Mitchell Starc has decided not to compete in IPL next year due to national commitments.   -  Akhilesh Kumar

 

With big names like Mitchell Starc, Glenn Maxwell, Aaron Finch, Jason Roy and Liam Plunkett deciding not to take part in IPL next year to focus on their international commitments, the auction, which will be held in the Pink City for the first time, has already lost a bit of its sheen in terms of the marquee players.

Expectations and concerns

A total of nine capped players have listed themselves at the maximum base price of Rs 2 crore. The list includes Sri Lanka fast bowler Lasith Malinga, who was part of the Mumbai Indians coaching staff last season, Brendon McCullum, Chris Woakes, D’Arcy Short, Corey Anderson, Sam Curran, Shaun Marsh, Angelo Mathews and Colin Ingram. But with indifferent form and not much of face value, some of the names may not be worth the money for the franchises.

At Rs 1.5 crore, South Africans — Dale Steyn and Morne Morkel — are also available, but with injury concerns hovering over them, would the franchises be interested to take the risk?

Jaydev Unadkat has the maximum base price (₹1.5 crore) among Indians who will be part of the auction tomorrow.   -  K.V.S. Giri

  As far as the Indians are concerned, Saurashtra pacer Jaydev Unadkat — who was roped in by Rajasthan Royals for a whopping Rs. 11.5 crore last season — has a base price of Rs 1.5 crore, which is the highest among Indians. He is followed by Yuvraj Singh, Mohammed Shami and Axar Patel at Rs. 1 crore. Ishant Sharma is also up for grabs at a starting bid of Rs. 75 lakh.

Besides availability, there is another major concern haunting the auction. The franchises still have no clear idea about where the tournament will be held.

Venue dilemma

With India’s general elections scheduled for next year, the BCCI is yet to decide on whether to shift the entire tournament abroad or keep it in two phases — like the 2014 edition where the first leg was played in the UAE and was later brought back to India. “We are just making wild guesses about the venue and most of the franchises are keeping all the options open. But the thing is, you need specific players for specific environment. So, if you don’t know where you will be playing, you are taking a big risk,” a senior official of an IPL outfit said.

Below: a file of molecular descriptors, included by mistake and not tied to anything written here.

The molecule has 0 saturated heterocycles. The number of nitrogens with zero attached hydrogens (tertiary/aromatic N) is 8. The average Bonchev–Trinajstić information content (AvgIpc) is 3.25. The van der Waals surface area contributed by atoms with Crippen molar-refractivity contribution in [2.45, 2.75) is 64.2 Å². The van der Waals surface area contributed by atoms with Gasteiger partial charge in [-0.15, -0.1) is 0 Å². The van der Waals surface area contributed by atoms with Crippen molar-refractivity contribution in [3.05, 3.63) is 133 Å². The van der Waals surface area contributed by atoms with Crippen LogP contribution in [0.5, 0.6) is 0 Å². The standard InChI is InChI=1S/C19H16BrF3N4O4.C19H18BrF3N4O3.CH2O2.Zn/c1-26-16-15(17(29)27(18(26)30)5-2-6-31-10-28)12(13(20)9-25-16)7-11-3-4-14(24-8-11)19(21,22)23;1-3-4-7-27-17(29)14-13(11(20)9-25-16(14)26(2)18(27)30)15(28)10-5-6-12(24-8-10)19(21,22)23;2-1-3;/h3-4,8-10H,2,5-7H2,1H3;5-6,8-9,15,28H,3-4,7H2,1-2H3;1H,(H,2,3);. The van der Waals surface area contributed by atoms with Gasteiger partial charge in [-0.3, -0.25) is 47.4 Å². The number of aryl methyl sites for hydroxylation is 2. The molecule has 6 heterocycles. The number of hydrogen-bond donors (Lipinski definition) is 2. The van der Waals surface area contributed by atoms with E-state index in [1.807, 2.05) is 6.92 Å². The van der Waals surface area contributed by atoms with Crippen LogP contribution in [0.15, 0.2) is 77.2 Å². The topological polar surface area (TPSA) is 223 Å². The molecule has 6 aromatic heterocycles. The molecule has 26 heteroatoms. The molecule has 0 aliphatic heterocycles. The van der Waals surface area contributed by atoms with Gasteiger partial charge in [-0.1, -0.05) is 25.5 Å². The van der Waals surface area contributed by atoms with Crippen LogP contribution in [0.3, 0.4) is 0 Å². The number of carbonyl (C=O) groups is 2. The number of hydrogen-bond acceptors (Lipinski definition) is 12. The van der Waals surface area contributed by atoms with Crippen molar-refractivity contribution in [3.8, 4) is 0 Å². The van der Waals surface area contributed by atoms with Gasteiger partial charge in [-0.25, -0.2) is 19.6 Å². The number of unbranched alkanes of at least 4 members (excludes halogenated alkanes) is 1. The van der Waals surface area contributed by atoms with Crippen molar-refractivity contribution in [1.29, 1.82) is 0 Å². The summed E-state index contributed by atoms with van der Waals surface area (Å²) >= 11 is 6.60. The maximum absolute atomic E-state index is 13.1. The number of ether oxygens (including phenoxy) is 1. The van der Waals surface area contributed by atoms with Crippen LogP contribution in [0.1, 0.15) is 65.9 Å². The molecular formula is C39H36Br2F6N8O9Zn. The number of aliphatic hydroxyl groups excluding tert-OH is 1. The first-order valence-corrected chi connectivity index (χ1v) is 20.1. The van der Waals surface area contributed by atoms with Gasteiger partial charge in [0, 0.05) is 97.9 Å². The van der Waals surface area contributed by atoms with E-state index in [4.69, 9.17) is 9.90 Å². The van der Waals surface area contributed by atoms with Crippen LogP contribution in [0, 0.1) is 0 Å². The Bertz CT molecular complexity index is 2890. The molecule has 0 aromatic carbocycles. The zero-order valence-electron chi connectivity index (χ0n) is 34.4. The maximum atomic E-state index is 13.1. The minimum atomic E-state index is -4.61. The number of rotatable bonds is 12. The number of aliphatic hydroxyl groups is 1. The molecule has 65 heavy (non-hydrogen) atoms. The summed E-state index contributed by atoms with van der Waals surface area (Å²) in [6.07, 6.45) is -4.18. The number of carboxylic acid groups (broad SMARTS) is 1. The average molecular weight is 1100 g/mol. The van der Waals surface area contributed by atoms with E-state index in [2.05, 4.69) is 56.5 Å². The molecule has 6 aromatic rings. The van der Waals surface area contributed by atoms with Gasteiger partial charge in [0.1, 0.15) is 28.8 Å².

Kings XI Punjab and Delhi Capitals will have the toughest choices to make. While franchises like Kolkata Knight Riders, Sunrisers Hyderabad and Rajasthan Royals have retained their core group, both Delhi and Punjab have let go most of their big buys from last season. And now with only a few top guns up for grabs in the auction, they need to come up with a solid strategy to ensure that they pick the suitable men who would strengthen the team for the month and a half-long tournament.

On the eve of the auctions, representatives of all the teams were briefed about the event.

In a departure from the norm, the auctions will start in the afternoon, at 3 pm, with a new gavel master, Hugh Edmeades, beginning the proceedings.